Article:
In September 1952, American surgeon Charles Hufnagel implanted the first aortic “assist” valve into a 33-year old woman with rheumatic heart disease. Although the rudimentary ball valve clicked loudly enough to be heard by others, the woman – on the brink of death prior to the operation – was able to live a normal life for almost a decade.
Eight years later, in 1960, the Starr-Edwards Silastic ball valve, an artificial valve of almost identical design, was brought to market, and was sold by Edwards Lifesciences as recently as 2007.
This 8-year gap between conception and full-fledged use of the artificial heart valve would now be considered remarkable. Today, the development of surgical devices is far less expedient. According to a 2011 study, the average time lag in the medical research translational process – from idea to clinical implementation – is 17 years.
There are a host of factors contributing to these prolonged delays in innovation. Some of them are good. There is an inherent conservatism in medicine that favors the status quo and, thankfully, views new devices with skepticism until controlled studies have proven their safety and efficacy. It was this concern for public safety that led to the development of the United States’ FDA and Europe’s Notified Bodies, which only approve those devices that have been shown, in large scale clinical trials, to be safe. But many have accused the FDA of overstepping its role: it not only demands that innovators establish the safety of a new product, but also its efficacy. The added pressure to prove efficacy compounds the already long and resource-intensive process by which a device goes from an idea to clinically usable. Thus, R&D and marketing of new medical devices is an enterprise of high financial risk. The hope of financial benefit, however, is often slim. Even if a device is able to establish itself as both safe and efficacious in large-scale clinical trials, it may not be eligible for reimbursement in the real world. In systems where payments are made based on diagnosis-related grouping, for instance, a bundled payment rarely covers the price of an innovative device.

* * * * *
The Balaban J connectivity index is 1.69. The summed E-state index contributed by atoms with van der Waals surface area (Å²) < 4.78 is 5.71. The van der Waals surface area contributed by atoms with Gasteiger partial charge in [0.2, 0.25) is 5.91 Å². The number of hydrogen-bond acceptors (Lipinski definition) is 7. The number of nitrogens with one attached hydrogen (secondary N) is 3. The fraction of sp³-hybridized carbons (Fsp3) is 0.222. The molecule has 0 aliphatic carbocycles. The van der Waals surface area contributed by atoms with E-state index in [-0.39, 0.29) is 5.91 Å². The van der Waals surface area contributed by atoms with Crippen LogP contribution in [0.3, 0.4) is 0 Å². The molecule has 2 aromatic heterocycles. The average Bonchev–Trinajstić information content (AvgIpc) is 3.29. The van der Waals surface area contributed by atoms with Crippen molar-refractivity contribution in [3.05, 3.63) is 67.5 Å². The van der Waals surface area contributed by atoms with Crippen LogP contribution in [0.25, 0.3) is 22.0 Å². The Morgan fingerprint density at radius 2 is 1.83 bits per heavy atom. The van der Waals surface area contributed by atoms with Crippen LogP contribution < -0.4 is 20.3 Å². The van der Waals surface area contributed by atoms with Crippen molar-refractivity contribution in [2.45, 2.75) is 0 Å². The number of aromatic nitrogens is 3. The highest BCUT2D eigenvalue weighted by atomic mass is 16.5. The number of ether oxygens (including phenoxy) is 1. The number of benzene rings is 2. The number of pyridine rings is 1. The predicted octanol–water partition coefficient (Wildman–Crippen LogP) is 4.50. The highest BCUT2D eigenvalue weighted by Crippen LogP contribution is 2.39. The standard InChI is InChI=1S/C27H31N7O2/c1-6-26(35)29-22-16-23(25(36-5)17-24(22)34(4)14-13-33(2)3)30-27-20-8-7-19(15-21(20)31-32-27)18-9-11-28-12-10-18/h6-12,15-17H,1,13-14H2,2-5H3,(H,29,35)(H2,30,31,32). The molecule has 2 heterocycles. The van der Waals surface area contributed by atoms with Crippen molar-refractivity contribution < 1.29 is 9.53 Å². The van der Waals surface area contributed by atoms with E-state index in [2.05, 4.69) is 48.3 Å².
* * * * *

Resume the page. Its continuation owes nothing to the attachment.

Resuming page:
It’s no wonder that a new surgical device takes 17 years to become clinically usable. But while some of medicine’s resistance to innovation must be preserved for obvious ethical reasons, we can and should do more to accelerate the innovative process.
One of the more promising methods of achieving this goal is the collaboration between basic science, clinical science, and industry. A famous 2003 study found that the greatest predictor of successful clinical experimentation was industry involvement in basic science research. In fact, when industry was involved in early phase experimentation, there was an eightfold acceleration in the translational process. On the other hand, a more recent study published this year in the Annals of Surgery found that the most important factor in accelerating the leap from laboratory experimentation to trials in humans was clinical involvement in the early basic science phase.
In reality, both studies likely point to truths that intuitively make sense. Successful bench scientists are reliant on clinical researchers to provide relevant direction and guide first-in-human trials. Likewise, early industry involvement is often essential in navigating the complex and costly federal approval pathway and in marketing devices to a wider clinical community. Improved collaboration between these fields could overcome several of the current roadblocks to innovation and facilitate translation of novel devices from the laboratory to the operating room.